But that wasn't the hardest thing for Oliver, or calling his parents after initial reports indicated that he too had been on the plane.
It was coming back to Alabama, where another community was grieving.
"Tuscaloosa has suffered a great loss," Druid principal McDonald Hughes told The Tuscaloosa News for the Nov. 15, 1970 edition. "They were all fine boys. It was a shock to me when I heard it. They were very fine boys." "It will be a tremendous loss," Mims said. "Hood was the greatest player I've ever coached, and they all had good character. They were dedicated."
On Nov. 21, the Rev. Charles Smith delivered the eulogy and the Druid choir sang both "The Lord is my Shepherd" and "Unto Thee O Lord." A number of former teammates, from both high school and college, served as pallbearers.
"The funeral was at my high school, with the four caskets all lined up," Oliver said. "To return for a funeral -- only four months earlier we had left Tuscaloosa seeking fame and fortune, and I was the only one returning -- it was a gut-wrenching thing.
"The gymnasium was packed and there were even more people outside."
From the ashes
Marshall made the decision to continue football. Jack Langley was given the task of rebuilding the program when Dick Best wick backed out after a week on the job and returned to Georgia Tech.
Langley had 21 players on the roster, not-including walk-ons or a kicker from the soccer team, and no one to lead the offense. He turned to Oliver, who instead of following his parents to Germany, returned, only to miss spring practice due to an arm injury.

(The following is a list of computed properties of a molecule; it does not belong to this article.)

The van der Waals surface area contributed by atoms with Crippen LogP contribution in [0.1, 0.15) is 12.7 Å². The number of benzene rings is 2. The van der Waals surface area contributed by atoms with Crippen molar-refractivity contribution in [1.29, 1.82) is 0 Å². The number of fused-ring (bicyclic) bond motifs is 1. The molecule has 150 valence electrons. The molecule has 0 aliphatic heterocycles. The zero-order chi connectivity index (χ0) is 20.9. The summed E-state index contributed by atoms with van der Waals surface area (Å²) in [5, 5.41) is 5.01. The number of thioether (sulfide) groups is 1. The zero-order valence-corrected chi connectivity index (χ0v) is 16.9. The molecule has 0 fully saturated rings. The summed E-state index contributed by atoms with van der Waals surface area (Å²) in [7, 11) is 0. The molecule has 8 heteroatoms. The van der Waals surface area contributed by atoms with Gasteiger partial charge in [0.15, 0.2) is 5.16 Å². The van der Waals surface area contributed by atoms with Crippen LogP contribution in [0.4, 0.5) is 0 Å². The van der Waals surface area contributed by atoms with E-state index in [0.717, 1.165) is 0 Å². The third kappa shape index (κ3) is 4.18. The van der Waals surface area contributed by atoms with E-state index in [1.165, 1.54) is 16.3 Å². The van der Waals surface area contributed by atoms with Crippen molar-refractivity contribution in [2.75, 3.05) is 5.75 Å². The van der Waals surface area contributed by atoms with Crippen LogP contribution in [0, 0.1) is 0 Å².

"They were his brothers," Langley said. "He could have left, he could have quit and gone to another school, but he decided to stay in honor of those four players. I thought that was a great tribute to his honor and character."
Langley was used to a power-style offense, but didn't have the necessary line depth. So he turned to the rival West Virginia Mountaineers and learned the veer offense from Bobby Bowden. His staff watched practice for three days, was instructed at night and then studied film until the early-morning hours.
At bare minimum, by lining up two receivers wide on each play, they took at least two defenders Oliver wouldn't have to worry about with them.
"The QB really needs to run the option two years to get the experience and timing down," Langley said. "We had to throw him into the fire. He took a heck of a beating."
Oliver was also hard-hit emotionally, with teammates looking to him for leadership. Drawing on his Druid days and former friends, he used a lot of humor, but would also do things like take half the team to a church near campus, not only for the sermon but the free lunch afterward.